On Being OK

“How’s things?”

“You alright?”

“How you doing?”

These are all questions that we ask people at least once on a daily basis. Yet, I always think, how often do we actually want to know the answers. For instance, when I walk in to my local shop and Sheila behind the counter says “hiya, you alright?” automatically the response is “yes thanks, you?”. It’s courtesy, it is what we do, for the most part, as a nation. I know for certain that poor Sheila would get a hell of a shock if I turned around and suddenly started spouting about all the things that at the moment are in fact not alright.

Sometimes even when we meet up with family or friends, do they actually want to know how we are or is it easier and more desired to claim that everything is just fine and move on.

There has been a story in the news recently about Meghan Markle and how she has had some negative press in the papers and is having a bit of a rough time of it. She stated in one interview that no one had really asked her if she was ok. She even indicated herself how she was juggling learning how to be a newly wed and a new mum. Never mind that really she is still learning to be royal as well. Meghan only gave birth a few months ago and I can’t begin to imagine how much pressure it must be to be a new mum in the spotlight. Being a new mum is hard for just about everyone and according to the NHS website at least 1 in 10 women will suffer with post natal depression within the first year of giving birth.

Having a baby is supposed to be one of the best times of our lives. Whilst that may be the case, that doesn’t mean it isn’t hard. Having a new baby is a complete adjustment, you gain a whole new title and a whole new world of responsibilities. The difficult part is not feeling like you are able to say that you need a break.

I’ll be honest, before I had my son, I was one of those people who would say “you decided to have kids, you figure it out”. Oh how I wish I could cram those awful words back in to the depths of my brain and extinguish them forever. Because my gosh do I need a break sometimes. At the moment I feel like if I’m not at home with my son, being mum, then I’m at work and if I’m not at work then I’m at home being mum and trying to keep on top of the house work. It feels like there is no time for me time anymore. If by some miracle someone does come and take the little man for a few hours on my days off then I am usually busy giving the house a deep clean because I won’t have had a chance any other time. On top of that I usually get major mum guilt about not spending enough time with him.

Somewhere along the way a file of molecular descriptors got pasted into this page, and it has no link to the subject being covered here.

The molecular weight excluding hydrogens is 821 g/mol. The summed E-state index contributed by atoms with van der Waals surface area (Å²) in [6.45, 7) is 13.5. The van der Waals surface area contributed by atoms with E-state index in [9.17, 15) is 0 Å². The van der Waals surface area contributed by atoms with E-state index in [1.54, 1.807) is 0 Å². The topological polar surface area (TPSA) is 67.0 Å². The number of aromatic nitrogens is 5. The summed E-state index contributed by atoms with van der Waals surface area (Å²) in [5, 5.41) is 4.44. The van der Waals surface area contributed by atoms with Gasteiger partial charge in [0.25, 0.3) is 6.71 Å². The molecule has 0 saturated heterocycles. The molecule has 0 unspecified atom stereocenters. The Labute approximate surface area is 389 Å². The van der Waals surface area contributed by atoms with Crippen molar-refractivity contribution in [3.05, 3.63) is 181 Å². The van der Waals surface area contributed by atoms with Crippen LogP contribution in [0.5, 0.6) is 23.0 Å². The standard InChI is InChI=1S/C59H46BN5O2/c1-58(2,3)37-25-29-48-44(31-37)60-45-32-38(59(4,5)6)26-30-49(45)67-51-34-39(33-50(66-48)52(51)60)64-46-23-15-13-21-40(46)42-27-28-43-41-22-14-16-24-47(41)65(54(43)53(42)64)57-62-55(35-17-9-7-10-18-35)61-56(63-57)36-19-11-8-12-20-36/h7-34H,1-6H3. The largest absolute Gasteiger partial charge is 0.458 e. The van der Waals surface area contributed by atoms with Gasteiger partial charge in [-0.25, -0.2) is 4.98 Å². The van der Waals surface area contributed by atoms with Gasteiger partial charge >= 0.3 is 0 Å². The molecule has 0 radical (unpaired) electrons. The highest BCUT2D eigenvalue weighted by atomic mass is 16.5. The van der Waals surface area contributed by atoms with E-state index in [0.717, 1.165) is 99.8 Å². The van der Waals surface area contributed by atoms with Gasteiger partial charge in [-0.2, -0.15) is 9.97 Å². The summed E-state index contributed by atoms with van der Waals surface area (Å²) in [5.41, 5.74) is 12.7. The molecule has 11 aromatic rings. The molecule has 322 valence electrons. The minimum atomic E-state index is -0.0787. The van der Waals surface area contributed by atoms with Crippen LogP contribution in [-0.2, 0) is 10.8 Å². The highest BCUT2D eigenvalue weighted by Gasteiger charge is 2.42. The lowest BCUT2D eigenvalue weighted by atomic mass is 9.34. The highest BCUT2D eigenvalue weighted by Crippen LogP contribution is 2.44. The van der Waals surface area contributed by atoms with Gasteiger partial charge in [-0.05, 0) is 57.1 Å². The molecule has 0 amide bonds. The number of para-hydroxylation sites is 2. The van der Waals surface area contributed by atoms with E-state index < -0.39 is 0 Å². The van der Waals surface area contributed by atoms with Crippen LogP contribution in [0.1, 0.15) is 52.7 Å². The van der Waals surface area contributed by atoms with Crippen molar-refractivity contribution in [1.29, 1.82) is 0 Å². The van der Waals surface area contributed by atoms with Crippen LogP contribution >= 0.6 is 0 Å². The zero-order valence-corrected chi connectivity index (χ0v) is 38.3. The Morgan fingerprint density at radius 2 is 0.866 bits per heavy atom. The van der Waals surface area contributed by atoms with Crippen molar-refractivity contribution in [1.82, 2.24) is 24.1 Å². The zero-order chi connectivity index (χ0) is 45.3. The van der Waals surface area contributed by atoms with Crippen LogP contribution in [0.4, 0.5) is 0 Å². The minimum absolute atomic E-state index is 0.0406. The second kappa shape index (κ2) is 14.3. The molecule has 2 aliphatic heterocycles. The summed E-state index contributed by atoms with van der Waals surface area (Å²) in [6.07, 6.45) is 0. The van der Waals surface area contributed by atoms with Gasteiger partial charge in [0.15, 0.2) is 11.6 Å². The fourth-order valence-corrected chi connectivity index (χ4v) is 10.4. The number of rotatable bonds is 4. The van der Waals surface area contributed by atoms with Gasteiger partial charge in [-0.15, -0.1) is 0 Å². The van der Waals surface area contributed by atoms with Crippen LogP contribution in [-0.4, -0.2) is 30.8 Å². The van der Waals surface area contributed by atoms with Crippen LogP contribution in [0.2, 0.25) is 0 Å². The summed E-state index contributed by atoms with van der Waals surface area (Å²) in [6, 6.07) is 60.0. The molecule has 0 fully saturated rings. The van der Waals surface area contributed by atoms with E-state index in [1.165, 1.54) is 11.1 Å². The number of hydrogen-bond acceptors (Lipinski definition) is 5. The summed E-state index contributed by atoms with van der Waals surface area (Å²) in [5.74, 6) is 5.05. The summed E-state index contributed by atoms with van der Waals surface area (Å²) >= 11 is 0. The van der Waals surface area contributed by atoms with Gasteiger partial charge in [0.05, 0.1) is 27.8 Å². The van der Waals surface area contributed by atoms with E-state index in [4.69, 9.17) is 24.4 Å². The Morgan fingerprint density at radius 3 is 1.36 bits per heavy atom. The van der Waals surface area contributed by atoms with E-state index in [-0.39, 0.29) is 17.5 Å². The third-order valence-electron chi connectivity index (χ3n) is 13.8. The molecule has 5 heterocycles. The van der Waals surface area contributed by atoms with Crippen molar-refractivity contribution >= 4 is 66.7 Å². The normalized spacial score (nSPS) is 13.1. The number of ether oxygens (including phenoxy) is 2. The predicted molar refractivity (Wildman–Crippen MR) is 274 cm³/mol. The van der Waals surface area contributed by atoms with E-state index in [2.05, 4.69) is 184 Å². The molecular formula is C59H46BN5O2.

Don’t get me wrong, hubby and I are some of the lucky ones who are extremely fortunate to have family and friends very close by that do want to hang out with our son for a few hours. Due to my recent work schedule though it has only really been hubby who gets to enjoy the piece and quiet.

I absolutely love my son more than anything else in this universe and often tell anyone who will listen how he is my favourite anything ever! That does not however mean that I wouldn’t like to spend a guilt free day in my bed watching some sort of strange crime documentary on Netflix and not have to worry about the piles of washing needing done. I often feel more guilty about wanting a time out because I wanted a baby so badly. I still wouldn’t change our son for the world but I don’t think that just because some of us want a baby so much, or even for those who didn’t plan or have to wait as long for a baby, that we should have to be all sunshine and rainbows all the time.

I have a lot going on in life at the moment and I have recently realised that I am still not okay, even after 18 months. I constantly walk around with a pain in my chest of fear and worry and stress and sometimes I realise I haven’t taken a good deep breath in such a long time. I am constantly exhausted and my mind is always on the go. I don’t remember the last time I had a really good, settled nights sleep and I also find myself crying at the strangest of things. Yet I feel like there is this mentality in our society that as parents we should have to just suck it up and get on with it.

So often after a woman gives birth, people ask how the baby is and are they good and do they sleep well. It is so important as well to ask the mother (or the parents) “are you ok?” and genuinely want to hear the reply. Also it is important for us as parents to be able to say no, if that’s how we feel, and just for everyone to know that it’s ok not to be ok

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